What I learned From Trolling James Franco for Half a Decade

Golden god. (Sundance)

Golden god. (Sundance)

I’ve kind of given up on the Internet, because news—any news, really—makes me anxious, and my skin is way too thin to participate in a forum or comment section. Yet despite this aversion to conversations and knowledge of current events in general, I’ve been successfully blogging on the Internet since 2007. I’ve seen my share of the dark side: the nasty, anonymous attacks and the soul-crushing trolls that populate forum threads and comment sections. And the worst thing about the Internet’s worst dregs of humanity is when you call just how hard they are reaching to come up with the perfect take-down then ends up sounding totally labored.

For example, here’s one of my personal favorites.

“You’re the worst.” Simple, devastating.

Or noting that a person “literally cannot give it a rest.”

Calling someone “a total psycho pervert.”

“A model of how to use social media to convince the world that you’re straight.”

Without even technically falling into the realm of cyberbullying, you can “review” someone’s writing and dismiss it as “resembling an insane, incoherent essay, and  “the prose that reads like a high-schooler’s first attempts at dialogue.”

Or, this one sticks out as a particularly laborious burn: calling someone’s artistic expression “a weird inside joke that even their other personalities aren’t finding funny anymore.

That wasn’t my proudest moment. In fact, none of those things I just read were… oh, yeah, sorry, let me back up. I wrote all those things. About one person. (I was quite the prolific power blogger in those days.) I don’t think I’m a mean person, but if I had to pinpoint a moment where things went wrong, it would have been in 2009, when I wrote the following on my Tumblr.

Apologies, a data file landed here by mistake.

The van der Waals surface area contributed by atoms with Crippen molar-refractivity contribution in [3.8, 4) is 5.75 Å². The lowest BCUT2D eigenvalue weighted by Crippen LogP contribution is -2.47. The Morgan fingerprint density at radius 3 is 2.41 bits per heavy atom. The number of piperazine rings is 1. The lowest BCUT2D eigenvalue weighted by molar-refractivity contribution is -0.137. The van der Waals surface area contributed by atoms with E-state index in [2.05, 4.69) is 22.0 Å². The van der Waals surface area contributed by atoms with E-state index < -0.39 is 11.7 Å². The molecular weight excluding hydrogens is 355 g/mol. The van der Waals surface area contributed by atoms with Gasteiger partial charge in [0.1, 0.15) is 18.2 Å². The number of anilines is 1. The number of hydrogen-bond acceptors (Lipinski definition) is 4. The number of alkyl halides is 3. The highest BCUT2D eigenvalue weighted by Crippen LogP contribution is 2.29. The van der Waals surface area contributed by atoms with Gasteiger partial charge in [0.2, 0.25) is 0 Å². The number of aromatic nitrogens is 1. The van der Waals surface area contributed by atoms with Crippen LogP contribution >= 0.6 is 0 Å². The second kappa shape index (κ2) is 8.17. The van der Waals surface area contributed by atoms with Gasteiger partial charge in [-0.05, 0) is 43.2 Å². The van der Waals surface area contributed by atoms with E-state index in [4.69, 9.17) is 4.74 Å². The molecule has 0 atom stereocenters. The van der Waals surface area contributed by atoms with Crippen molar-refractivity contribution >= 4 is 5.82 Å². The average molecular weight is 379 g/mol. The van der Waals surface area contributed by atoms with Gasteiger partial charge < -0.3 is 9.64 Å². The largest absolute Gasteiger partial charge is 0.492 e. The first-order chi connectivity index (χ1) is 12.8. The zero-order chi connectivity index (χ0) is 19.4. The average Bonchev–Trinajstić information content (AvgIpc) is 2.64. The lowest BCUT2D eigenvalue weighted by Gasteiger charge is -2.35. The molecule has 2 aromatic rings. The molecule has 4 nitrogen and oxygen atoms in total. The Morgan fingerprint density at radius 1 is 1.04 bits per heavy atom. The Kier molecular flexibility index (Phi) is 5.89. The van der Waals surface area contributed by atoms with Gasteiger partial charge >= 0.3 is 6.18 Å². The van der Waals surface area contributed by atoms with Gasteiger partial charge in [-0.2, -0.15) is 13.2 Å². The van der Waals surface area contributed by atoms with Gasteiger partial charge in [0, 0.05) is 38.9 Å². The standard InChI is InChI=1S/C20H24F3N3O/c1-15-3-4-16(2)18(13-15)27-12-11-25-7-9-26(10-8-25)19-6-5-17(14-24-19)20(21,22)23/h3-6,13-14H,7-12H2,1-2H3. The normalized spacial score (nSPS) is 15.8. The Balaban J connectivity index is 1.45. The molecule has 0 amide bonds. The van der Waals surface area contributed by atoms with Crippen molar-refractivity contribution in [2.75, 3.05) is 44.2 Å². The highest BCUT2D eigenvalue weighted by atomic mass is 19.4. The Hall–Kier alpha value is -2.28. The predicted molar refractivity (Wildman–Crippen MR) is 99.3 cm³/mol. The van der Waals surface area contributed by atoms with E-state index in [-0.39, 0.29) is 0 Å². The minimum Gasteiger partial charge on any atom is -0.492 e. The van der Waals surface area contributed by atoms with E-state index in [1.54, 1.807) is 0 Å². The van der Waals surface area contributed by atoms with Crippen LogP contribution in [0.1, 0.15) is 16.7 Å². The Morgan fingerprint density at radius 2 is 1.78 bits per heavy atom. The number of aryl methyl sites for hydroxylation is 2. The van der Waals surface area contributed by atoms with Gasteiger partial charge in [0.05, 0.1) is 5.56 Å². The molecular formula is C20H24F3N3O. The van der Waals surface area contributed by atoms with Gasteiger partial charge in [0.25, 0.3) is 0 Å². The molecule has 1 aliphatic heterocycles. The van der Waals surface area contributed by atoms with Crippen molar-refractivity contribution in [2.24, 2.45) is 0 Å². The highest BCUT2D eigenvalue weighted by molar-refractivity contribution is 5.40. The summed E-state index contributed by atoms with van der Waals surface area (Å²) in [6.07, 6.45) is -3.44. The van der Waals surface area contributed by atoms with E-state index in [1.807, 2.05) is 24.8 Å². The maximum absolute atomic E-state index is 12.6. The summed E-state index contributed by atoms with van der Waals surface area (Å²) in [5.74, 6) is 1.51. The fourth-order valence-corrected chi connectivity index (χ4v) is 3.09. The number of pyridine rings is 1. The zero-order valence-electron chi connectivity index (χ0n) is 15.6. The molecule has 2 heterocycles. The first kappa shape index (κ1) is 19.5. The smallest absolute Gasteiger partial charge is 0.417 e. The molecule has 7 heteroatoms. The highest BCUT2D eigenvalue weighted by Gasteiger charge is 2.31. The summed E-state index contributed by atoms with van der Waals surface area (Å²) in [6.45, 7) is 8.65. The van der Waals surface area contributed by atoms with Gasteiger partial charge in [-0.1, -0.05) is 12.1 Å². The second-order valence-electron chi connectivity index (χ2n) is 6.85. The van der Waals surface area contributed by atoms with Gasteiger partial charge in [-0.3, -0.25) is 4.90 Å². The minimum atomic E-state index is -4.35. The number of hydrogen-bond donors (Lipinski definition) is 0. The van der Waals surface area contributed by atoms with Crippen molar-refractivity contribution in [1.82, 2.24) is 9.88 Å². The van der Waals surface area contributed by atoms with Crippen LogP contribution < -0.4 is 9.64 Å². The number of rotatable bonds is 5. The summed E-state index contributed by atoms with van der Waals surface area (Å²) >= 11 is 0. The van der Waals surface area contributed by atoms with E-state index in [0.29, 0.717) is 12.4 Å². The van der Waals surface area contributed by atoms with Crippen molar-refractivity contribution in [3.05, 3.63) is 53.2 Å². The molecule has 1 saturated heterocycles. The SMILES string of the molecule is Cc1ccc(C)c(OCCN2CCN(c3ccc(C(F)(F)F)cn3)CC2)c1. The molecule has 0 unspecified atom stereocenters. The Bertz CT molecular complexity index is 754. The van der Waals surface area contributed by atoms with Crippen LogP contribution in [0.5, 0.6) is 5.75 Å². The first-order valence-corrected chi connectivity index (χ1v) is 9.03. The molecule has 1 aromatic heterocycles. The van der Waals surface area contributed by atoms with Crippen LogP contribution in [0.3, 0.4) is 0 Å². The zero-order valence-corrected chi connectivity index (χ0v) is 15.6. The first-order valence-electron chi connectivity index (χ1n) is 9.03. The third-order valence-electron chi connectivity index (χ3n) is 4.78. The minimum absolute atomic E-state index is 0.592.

“You shouldn’t approach James Franco with your movie ideas in class,” I wrote with all the bravado of someone who knows what they are talking about. “That is, unless you want to appear in his next homoerotic movie.”

James Franco. (Courtesy Patrick McMullan)

James Franco. (Courtesy Patrick McMullan)

Under the auspicious title, “The Best James Franco story ever told,” I had relayed a tale told to me by an NYU student whose friend had friends that were getting conned into participating in Franco’s student film “The Feast of Stephen.” To be fair, the stories were bizarre. Here’s another quote:

“And when the student gets there, it’s him, Franco, two other actors from their class, and this kid Alex. And Franco is in a wheelchair, with a blanket over his legs like FDR, and a camcorder in his hand. Alex hands this dude a script for a shoot…and it’s basically a simulated anal sex porn scene in Central Park.”

That last part ended up in New York mag’s profile of Franco in 2010, but attributed only to “blogs (that) spread bizarre secondhand rumors about his film shoots.” Which at the time really pissed me off but in hindsight I’m really grateful I wasn’t named. But based on my post, I did get my first full-time writing gig at Crushable.com. It was the first full-time job I’d ever had, and it was going to alllow me to write for a living. And I was so, so… insecure.

Because, well… what was I even good at? Well, I knew people liked it when I shat on James Franco. So I decided to keep doing that, relentlessly, for just a little over five years. In that time, I left Crushable to work at Salon, where my Franco headlines became increasingly unhinged.

“Rise of the Planet of the Apes”: Science’s worst idea yet

James Franco promotes self-mutilation as art (“His contribution to the exhibition involved someone filming him while he carved the name Brad Renfro into his arm with a switchblade.”)

– James Franco’s long-con of sexuality and fake art
– The James Franco academic pyramid scheme

That last one is important, as it marked a change in the tone I used to berate Franco. You see, now I was RIGHTEOUSLY angry for what I perceived as an abuse and misuse of higher eduction.

His class is Warhol factory that farms out his own work to other students under the guise of “teaching,” while he himself barely participates. )  Shame on the universities that are letting him get away with it just because he’s famous.